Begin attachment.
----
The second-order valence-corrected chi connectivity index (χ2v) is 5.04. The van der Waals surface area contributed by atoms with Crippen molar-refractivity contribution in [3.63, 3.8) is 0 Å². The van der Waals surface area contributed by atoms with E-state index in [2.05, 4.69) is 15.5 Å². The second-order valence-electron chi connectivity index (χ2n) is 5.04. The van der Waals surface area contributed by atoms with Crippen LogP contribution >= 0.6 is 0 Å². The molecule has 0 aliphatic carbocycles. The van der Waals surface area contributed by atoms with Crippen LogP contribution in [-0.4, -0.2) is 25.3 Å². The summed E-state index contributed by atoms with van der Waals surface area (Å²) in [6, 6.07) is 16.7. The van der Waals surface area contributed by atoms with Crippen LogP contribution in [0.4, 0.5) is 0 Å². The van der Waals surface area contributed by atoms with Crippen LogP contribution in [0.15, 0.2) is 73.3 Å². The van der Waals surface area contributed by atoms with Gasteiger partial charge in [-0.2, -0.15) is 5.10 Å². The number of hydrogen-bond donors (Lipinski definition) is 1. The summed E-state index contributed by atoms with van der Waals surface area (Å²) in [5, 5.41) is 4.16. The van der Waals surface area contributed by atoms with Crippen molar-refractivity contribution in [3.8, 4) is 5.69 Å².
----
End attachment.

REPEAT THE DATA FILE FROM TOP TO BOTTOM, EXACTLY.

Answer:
The second-order valence-corrected chi connectivity index (χ2v) is 5.04. The van der Waals surface area contributed by atoms with Crippen molar-refractivity contribution in [3.63, 3.8) is 0 Å². The van der Waals surface area contributed by atoms with E-state index in [2.05, 4.69) is 15.5 Å². The second-order valence-electron chi connectivity index (χ2n) is 5.04. The van der Waals surface area contributed by atoms with Crippen LogP contribution >= 0.6 is 0 Å². The molecule has 0 aliphatic carbocycles. The van der Waals surface area contributed by atoms with Crippen LogP contribution in [-0.4, -0.2) is 25.3 Å². The summed E-state index contributed by atoms with van der Waals surface area (Å²) in [6, 6.07) is 16.7. The van der Waals surface area contributed by atoms with Crippen LogP contribution in [0.4, 0.5) is 0 Å². The van der Waals surface area contributed by atoms with Crippen LogP contribution in [0.15, 0.2) is 73.3 Å². The van der Waals surface area contributed by atoms with Gasteiger partial charge in [-0.2, -0.15) is 5.10 Å². The number of hydrogen-bond donors (Lipinski definition) is 1. The summed E-state index contributed by atoms with van der Waals surface area (Å²) in [5, 5.41) is 4.16. The van der Waals surface area contributed by atoms with Crippen molar-refractivity contribution in [3.8, 4) is 5.69 Å².